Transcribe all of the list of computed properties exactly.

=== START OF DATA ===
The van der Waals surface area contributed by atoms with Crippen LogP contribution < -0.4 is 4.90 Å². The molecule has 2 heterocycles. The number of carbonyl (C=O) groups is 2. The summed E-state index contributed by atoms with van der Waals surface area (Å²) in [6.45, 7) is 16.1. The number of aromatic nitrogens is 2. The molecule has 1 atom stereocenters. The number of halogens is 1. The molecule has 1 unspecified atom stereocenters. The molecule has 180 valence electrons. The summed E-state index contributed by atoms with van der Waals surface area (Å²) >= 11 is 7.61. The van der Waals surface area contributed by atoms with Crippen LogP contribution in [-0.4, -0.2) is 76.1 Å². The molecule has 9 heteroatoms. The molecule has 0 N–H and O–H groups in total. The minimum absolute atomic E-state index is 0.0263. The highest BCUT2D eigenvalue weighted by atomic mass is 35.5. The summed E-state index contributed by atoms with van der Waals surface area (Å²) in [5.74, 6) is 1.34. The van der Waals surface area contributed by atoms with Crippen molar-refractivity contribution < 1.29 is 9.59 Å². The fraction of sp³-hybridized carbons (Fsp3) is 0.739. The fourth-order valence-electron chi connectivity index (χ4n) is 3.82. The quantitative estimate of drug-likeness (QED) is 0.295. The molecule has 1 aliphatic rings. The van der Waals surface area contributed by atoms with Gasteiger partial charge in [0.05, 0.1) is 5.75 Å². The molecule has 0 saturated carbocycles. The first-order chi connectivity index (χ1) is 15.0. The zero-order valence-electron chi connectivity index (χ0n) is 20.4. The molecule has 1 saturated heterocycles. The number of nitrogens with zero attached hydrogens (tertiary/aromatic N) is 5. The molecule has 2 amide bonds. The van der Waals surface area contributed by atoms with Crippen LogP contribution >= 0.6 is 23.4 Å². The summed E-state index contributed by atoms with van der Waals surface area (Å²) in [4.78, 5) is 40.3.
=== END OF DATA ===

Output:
The van der Waals surface area contributed by atoms with Crippen LogP contribution < -0.4 is 4.90 Å². The molecule has 2 heterocycles. The number of carbonyl (C=O) groups is 2. The summed E-state index contributed by atoms with van der Waals surface area (Å²) in [6.45, 7) is 16.1. The number of aromatic nitrogens is 2. The molecule has 1 atom stereocenters. The number of halogens is 1. The molecule has 1 unspecified atom stereocenters. The molecule has 180 valence electrons. The summed E-state index contributed by atoms with van der Waals surface area (Å²) >= 11 is 7.61. The van der Waals surface area contributed by atoms with Crippen LogP contribution in [-0.4, -0.2) is 76.1 Å². The molecule has 9 heteroatoms. The molecule has 0 N–H and O–H groups in total. The minimum absolute atomic E-state index is 0.0263. The highest BCUT2D eigenvalue weighted by atomic mass is 35.5. The summed E-state index contributed by atoms with van der Waals surface area (Å²) in [5.74, 6) is 1.34. The van der Waals surface area contributed by atoms with Crippen molar-refractivity contribution < 1.29 is 9.59 Å². The fraction of sp³-hybridized carbons (Fsp3) is 0.739. The fourth-order valence-electron chi connectivity index (χ4n) is 3.82. The quantitative estimate of drug-likeness (QED) is 0.295. The molecule has 1 aliphatic rings. The van der Waals surface area contributed by atoms with Gasteiger partial charge in [0.05, 0.1) is 5.75 Å². The molecule has 0 saturated carbocycles. The first-order chi connectivity index (χ1) is 15.0. The zero-order valence-electron chi connectivity index (χ0n) is 20.4. The molecule has 1 saturated heterocycles. The number of nitrogens with zero attached hydrogens (tertiary/aromatic N) is 5. The molecule has 2 amide bonds. The van der Waals surface area contributed by atoms with Crippen LogP contribution >= 0.6 is 23.4 Å². The summed E-state index contributed by atoms with van der Waals surface area (Å²) in [4.78, 5) is 40.3.